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Bill Introduced to Facilitate Foreign Students’ Access to U.S. Graduate Schools

The proposed International Student and Scholar Access Act of 2004 (S. 2715) was introduced by Republican Norm Coleman of Minnesota in the Senate to enable international students to obtain student visas more efficiently without compromising the nation’s security.  According to the text of the bill, the legislation is a response to recent findings by Congress which expressed the need to implement effective screening to prevent terrorists from entering on student visas without delaying the process for legitimate students and discouraging them from studying in the U.S. Congress stressed the importance of furthering open scientific exchange as well as foreign policy, educational, and economic interests in recruiting international students.  Congress noted that delays in issuing Visa Mantis security clearances and student visas as well as concerns over the anticipated international student monitoring system called “SEVIS” have deterred foreign students from studying in the U.S. 


The proposed legislation would require the President, after consulting with various educational institutions, to submit a strategic plan for improving international student access to U.S. schools.  It would include a marketing plan, using the Internet and other media resources, to recruit and enable students to study in the U.S.  It would also coordinate efforts among the Departments of State, Commerce, Education, and Homeland Security to welcome and assist international student and exchange visitors.  One provision calls for the State Department’s educational advising centers abroad to prescreen visa applicants.  Moreover, the bill reduces the SEVIS fee for short-term study and seeks to improve fee collection.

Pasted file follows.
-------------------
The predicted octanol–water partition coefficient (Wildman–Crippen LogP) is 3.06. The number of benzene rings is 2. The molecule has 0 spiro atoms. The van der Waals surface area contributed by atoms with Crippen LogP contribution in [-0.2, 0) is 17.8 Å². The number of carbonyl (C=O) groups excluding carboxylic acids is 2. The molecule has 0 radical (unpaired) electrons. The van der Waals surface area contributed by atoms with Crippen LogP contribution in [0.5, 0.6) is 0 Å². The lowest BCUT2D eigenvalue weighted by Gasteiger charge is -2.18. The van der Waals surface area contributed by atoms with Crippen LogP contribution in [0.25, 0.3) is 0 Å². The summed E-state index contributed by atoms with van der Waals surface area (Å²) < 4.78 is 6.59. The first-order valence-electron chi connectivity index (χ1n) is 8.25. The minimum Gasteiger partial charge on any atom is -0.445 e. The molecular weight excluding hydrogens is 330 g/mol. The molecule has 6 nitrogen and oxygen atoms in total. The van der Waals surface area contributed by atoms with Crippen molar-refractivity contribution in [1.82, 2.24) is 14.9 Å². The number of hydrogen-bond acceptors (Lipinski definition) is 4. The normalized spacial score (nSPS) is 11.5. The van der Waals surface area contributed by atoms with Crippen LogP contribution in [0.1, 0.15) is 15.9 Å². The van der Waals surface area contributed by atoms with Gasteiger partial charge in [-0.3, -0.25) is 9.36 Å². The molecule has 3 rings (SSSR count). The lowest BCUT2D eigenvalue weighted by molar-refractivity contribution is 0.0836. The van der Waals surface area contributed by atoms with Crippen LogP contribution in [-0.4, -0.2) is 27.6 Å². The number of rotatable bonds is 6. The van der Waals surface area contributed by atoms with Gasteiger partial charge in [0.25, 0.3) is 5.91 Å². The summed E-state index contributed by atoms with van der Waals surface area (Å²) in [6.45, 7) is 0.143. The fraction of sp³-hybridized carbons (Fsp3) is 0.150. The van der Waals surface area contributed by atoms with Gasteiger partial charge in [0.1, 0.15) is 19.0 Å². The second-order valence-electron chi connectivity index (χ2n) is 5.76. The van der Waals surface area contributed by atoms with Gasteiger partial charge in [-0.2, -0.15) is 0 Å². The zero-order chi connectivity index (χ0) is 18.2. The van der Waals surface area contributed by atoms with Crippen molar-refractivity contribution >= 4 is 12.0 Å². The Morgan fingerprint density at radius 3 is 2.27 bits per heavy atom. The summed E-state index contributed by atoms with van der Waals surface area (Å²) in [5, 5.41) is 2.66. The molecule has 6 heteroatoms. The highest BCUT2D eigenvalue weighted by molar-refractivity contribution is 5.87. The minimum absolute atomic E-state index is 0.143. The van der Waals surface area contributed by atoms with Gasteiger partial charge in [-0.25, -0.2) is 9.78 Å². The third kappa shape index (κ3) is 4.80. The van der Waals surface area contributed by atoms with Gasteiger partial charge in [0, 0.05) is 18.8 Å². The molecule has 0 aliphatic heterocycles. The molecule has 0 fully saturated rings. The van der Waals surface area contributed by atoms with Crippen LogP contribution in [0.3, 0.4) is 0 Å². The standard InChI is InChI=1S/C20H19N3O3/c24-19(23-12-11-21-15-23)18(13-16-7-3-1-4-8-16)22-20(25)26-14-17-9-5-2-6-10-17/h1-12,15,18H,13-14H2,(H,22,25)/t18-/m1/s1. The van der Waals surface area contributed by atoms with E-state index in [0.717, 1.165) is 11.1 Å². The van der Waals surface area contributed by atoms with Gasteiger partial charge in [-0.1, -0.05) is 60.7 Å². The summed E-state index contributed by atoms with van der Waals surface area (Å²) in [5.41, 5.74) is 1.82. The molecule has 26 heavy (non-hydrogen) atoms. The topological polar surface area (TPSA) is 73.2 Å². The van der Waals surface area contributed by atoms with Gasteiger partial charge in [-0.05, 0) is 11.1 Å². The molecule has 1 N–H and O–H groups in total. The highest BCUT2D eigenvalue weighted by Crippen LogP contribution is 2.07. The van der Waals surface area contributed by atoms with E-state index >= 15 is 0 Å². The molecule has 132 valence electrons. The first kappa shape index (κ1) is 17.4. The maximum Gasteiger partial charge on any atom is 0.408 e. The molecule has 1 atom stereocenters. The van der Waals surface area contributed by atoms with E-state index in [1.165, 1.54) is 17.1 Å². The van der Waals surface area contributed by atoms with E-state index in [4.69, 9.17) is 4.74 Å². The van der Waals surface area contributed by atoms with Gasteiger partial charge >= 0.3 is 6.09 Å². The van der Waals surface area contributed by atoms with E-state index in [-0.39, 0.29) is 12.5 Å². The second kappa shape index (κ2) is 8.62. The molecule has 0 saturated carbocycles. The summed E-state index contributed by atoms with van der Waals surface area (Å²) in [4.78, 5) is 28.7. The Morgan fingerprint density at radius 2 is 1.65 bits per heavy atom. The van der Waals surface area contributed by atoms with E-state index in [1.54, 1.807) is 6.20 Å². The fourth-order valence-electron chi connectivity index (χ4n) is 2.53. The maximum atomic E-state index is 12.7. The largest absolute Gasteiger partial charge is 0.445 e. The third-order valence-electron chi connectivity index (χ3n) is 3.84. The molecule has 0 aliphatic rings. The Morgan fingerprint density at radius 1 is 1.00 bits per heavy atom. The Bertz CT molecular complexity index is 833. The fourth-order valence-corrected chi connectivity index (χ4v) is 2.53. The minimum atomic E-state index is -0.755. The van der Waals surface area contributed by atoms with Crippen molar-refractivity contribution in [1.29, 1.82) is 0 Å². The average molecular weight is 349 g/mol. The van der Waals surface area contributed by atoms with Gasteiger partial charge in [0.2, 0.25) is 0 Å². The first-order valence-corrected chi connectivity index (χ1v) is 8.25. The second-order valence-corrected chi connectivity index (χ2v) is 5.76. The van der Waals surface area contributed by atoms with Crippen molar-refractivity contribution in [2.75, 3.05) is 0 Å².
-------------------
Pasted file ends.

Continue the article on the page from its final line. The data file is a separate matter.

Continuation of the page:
The bill also calls for a “timely, transparent, and predictable visa process.”  It directs the Secretary of State to issue guidance to consular officers so that they may grant discretionary waivers of personal appearance for legitimate travelers while questioning others more rigorously as appropriate.  Consulates would also have discretion to extend Visa Mantis security clearances for the period of status or program so that visitors who leave temporarily would not have to endure the process repeatedly.  A presumption of visa approval would apply to frequent visitors who have previously obtained visas for the same purpose and who have no status violations. More realistic standards would be set for visa evaluations.


The bill requires the President to set specific timeliness guidelines for inter-agency review of visa applications requiring security clearances.  It also instructs the President, with the aid of the Secretaries of State, Education, Commerce, and Homeland Security, to submit an annual report to Congress on the implementation of the national strategy.  The report would assess measures taken to promote international student access to U.S. schools and those taken to reform visa processing.  It would detail the numbers of student and exchange visitors who apply for and are granted visas and the average processing time for these visas. 


Further, the bill instructs the Director of the FBI to ensure that the Bureau’s databases and systems used in the National Name Check Program are interoperable with those at the Department of State.  The FBI would have to have automated files and a common database between its field offices and headquarters in addition to full connectivity to the Consular Consolidated Database through the Open Source Information System.


Finally, the proposed legislation would require the Secretary of State to report on the feasibility of expediting visa processing for students and exchange visitors by prescreening applicants abroad and on the ability of collecting biometric data without requiring a visa applicant to appear at the Embassy.  The Secretary would also report on the guidance and training of consular officers and whether greater efficiency had been achieved.


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